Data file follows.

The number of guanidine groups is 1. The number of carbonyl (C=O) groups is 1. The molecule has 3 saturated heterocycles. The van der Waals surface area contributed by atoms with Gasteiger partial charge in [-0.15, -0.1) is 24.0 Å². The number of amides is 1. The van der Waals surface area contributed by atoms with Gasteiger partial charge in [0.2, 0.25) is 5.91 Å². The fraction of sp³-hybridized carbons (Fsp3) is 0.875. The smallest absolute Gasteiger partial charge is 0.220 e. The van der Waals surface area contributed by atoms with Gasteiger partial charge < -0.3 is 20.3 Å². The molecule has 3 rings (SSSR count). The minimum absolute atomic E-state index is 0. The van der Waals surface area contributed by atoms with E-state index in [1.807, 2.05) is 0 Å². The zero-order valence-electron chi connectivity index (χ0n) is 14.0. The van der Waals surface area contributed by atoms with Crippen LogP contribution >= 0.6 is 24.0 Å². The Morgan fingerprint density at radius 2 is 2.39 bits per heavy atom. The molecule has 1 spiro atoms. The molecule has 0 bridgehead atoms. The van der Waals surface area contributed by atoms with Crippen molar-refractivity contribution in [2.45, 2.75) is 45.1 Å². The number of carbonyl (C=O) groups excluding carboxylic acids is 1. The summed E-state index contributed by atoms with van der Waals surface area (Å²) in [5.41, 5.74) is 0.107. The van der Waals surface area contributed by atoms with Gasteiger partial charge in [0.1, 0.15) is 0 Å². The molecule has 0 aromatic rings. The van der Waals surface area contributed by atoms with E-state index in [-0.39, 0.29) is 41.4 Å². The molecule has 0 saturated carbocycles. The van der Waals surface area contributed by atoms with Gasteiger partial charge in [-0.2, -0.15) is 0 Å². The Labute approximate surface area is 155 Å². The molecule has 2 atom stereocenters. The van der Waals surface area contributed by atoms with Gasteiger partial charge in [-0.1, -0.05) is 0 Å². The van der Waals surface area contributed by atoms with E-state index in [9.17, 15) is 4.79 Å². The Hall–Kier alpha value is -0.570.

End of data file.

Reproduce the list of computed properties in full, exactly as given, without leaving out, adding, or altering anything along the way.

The number of guanidine groups is 1. The number of carbonyl (C=O) groups is 1. The molecule has 3 saturated heterocycles. The van der Waals surface area contributed by atoms with Gasteiger partial charge in [-0.15, -0.1) is 24.0 Å². The number of amides is 1. The van der Waals surface area contributed by atoms with Gasteiger partial charge in [0.2, 0.25) is 5.91 Å². The fraction of sp³-hybridized carbons (Fsp3) is 0.875. The smallest absolute Gasteiger partial charge is 0.220 e. The van der Waals surface area contributed by atoms with Gasteiger partial charge < -0.3 is 20.3 Å². The molecule has 3 rings (SSSR count). The minimum absolute atomic E-state index is 0. The van der Waals surface area contributed by atoms with E-state index in [1.807, 2.05) is 0 Å². The zero-order valence-electron chi connectivity index (χ0n) is 14.0. The van der Waals surface area contributed by atoms with Crippen LogP contribution >= 0.6 is 24.0 Å². The Morgan fingerprint density at radius 2 is 2.39 bits per heavy atom. The molecule has 1 spiro atoms. The molecule has 0 bridgehead atoms. The van der Waals surface area contributed by atoms with Crippen molar-refractivity contribution in [2.45, 2.75) is 45.1 Å². The number of carbonyl (C=O) groups excluding carboxylic acids is 1. The summed E-state index contributed by atoms with van der Waals surface area (Å²) in [5.41, 5.74) is 0.107. The van der Waals surface area contributed by atoms with Gasteiger partial charge in [0.1, 0.15) is 0 Å². The molecule has 0 aromatic rings. The van der Waals surface area contributed by atoms with E-state index in [-0.39, 0.29) is 41.4 Å². The molecule has 0 saturated carbocycles. The van der Waals surface area contributed by atoms with Gasteiger partial charge in [-0.2, -0.15) is 0 Å². The Labute approximate surface area is 155 Å². The molecule has 2 atom stereocenters. The van der Waals surface area contributed by atoms with Gasteiger partial charge in [-0.1, -0.05) is 0 Å². The van der Waals surface area contributed by atoms with E-state index in [9.17, 15) is 4.79 Å². The Hall–Kier alpha value is -0.570.